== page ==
For Aura, the goal is to use credit as a springboard to help consumers get control of their financial lives. By its internal data, Aura has seen success, as two-thirds of its customers have seen an improvement to their credit scores over the course of working with Aura, and their default rates are just under 10 percent. That’s notably higher than, say, the average credit card, but when one looks at the sub-600 scores and thin-file cases the company works with, it is much lower than the 20 percent or 30 percent default rates people anticipate.
It’s a service that is needed, he noted. The credit bureaus and banks know that the credit scoring and underwriting system today isn’t inclusive enough. Yet, designing new systems, piloting them and using them isn’t a process that these leviathan institutions can undertake overnight. There is a whole value chain, Gutierrez said, where the credit bureaus must convince lenders that these new scores will work, and get them to buy and experiment with them — and the whole process “takes forever.” Plus, he noted, banks have regulators that can take a dim view of lending to high-risk populations, further slowing the process down.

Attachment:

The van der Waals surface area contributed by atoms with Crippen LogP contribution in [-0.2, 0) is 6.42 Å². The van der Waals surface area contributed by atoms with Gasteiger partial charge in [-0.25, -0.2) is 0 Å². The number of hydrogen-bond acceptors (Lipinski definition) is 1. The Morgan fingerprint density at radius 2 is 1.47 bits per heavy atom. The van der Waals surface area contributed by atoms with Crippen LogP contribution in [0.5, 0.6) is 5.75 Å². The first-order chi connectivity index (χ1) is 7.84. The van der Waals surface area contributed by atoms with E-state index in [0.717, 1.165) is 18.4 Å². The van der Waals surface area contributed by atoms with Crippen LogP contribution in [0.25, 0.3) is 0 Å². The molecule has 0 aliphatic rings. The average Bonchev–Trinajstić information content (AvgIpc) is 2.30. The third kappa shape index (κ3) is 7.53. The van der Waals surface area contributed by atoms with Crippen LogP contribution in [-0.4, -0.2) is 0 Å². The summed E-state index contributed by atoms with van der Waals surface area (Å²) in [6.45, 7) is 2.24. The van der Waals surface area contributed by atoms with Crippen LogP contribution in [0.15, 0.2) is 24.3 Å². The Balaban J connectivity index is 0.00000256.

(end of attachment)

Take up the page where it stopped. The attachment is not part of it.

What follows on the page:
The people who need this today, who are living paycheck to paycheck, don’t have forever. They barely have 24 hours.
“We want to be the financial institution that cares now. The system is kind of broken for mainstream lenders, and we have to solve for the person caught in between,” he said.